Recent sample publication:
Southerton, E., & Lee, V. R. (2021). Current Approaches in Teacher Learning on Digital Social Platforms. In M. Niess & H. Gillow-Wiles (Eds.), Transforming Teachers’ Online Pedagogical Reasoning for Teaching K-12 Students in Virtual Learning Environments (pp. 624-641). IGI Global.

Coming into Focus: Using Video to Enhance a STEAM Professional Learning Experience for Educators

This project explores different forms of video footage obtained in makerspaces and STEAM Lab spaces at schools and how different educational stakeholders (teachers, district leaders, professional development specialists) evaluate those forms differently. It is supported through the Stanford-Sequoia K-12 Research Collaborative.

Recent Past Projects

Secondary School Data Science Curriculum Analysis

This study was a comparative analysis of content and data sets used in current multi-week secondary school data science curricular programs.
Lee, V. R., & Delaney, V. (2022). Identifying the content, lesson structure, and data use within pre-collegiate data science curricula. Journal of Science Education and Technology, 31, 81-98.

Physical Activity Data Project

This multiyear project funded by the National Science Foundation involved studying and designing learning activities with wearable activity tracking technologie. The primary focus was upper elementary school and lower middle school, although some research was done related to adults and to high school students. Multiple data contexts were also researched to inform classroom design. While the project’s funding ended, papers continue to result from this project.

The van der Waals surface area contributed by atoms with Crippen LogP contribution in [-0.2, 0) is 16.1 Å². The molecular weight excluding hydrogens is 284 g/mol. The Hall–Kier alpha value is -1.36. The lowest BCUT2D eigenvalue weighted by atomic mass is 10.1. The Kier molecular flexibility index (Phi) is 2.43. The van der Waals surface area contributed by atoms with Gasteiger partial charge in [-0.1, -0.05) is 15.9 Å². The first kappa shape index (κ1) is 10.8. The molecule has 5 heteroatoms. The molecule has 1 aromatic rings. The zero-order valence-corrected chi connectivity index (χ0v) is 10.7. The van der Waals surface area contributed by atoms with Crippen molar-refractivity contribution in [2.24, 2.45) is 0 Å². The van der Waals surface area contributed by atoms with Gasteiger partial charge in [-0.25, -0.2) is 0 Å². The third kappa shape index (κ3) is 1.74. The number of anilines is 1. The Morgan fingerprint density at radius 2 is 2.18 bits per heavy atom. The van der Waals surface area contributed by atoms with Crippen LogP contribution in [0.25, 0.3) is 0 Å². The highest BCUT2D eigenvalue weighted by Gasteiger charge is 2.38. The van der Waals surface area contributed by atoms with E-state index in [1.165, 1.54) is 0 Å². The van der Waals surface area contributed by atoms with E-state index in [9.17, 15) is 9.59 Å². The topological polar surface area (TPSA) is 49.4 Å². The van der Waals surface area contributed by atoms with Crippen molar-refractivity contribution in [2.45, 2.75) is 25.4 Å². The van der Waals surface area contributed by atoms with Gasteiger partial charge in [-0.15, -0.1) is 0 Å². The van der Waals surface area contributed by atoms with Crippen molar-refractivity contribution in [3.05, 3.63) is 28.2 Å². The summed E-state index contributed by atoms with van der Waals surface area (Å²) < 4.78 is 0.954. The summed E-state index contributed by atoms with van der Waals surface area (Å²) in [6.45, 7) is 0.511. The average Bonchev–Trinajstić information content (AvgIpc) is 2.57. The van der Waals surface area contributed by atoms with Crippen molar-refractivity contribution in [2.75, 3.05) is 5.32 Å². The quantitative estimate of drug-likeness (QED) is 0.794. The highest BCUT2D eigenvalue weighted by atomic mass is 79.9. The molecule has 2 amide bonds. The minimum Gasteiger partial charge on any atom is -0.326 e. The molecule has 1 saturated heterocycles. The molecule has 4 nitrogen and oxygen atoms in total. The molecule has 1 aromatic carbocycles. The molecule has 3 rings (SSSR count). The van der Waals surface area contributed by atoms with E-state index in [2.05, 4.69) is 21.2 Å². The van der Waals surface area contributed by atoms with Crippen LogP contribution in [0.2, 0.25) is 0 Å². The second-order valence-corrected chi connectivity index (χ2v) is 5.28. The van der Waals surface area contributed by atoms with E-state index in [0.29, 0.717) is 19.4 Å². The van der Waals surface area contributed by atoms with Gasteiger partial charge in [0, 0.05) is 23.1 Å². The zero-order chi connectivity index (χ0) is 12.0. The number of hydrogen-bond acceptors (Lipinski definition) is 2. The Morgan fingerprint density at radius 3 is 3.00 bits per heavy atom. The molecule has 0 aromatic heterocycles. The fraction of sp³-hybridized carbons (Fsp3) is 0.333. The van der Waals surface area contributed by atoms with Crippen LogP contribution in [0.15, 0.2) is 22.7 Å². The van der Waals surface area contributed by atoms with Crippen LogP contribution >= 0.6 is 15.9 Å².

Tabletop2Screens: Board Games and Computer Science Education Project

This multiyear project based out of Utah State University involved designing “Unplugged-to-plugged” curricular units and support materials (including Scratch programming shells) to allow for computer science-themed board games to scaffold learning of computational rules and ideas. By design, this spanned learning activities taking place both in 5th grade classrooms and in school libraries.
Lee, V. R., & Delaney, V. (2022). Identifying the content, lesson structure, and data use within pre-collegiate data science curricula. Journal of Science Education and Technology, 31, 81-98.

Engagement in Makerspaces with Wearables

Using wearable electrodermal activity skin conductance sensing devices and cameras that were worn by each participating youth, the learning activities and indicators of high engagement moments were examined for a series of makerspace programs for adolescent youth in two makerspaces.

Sample publication:
Lee, V. R., Fischback, L., & Cain, R. (2019, 2019/10/01/). A wearables-based approach to detect and identify momentary engagement in afterschool Makerspace programs. Contemporary Educational Psychology, 59, 101789.

Situated Librarian Learning Infrastructure Project

With funding from the Institute of Museum and Library Services, we worked with rural public and school libraries that were developing maker education programs for adolescent youth who visited those spaces. A key question for this project was about what opportunities and resources could best support librarians and other library professionals (youth program directors at libraries) in learning to organize and lead maker education programs. In addition, we were exploring what kinds of low-floor activities could be easily and comfortably introduced in rural libraries.

Sample publication:
Lee, V. R., Rogowski, A., Shehzad, U., & Recker, M. (2021). Unplugged-to-Plugged Computer Science at the Library. Teacher Librarian, 48(3), 34-39.
Lee, V. R., Recker, M., & Phillips, A. L. (2018). Conjecture Mapping the Library: Iterative Refinements Toward Supporting Maker Learning Activities in Small Community Spaces. In J. Kay & R. Luckin (Eds.), Rethinking Learning in the Digital Age: Making the Learning Sciences Count, 13th International Conference of the Learning Sciences (ICLS) 2018 (Vol. 1, pp. 320-327). London, UK: ISLS.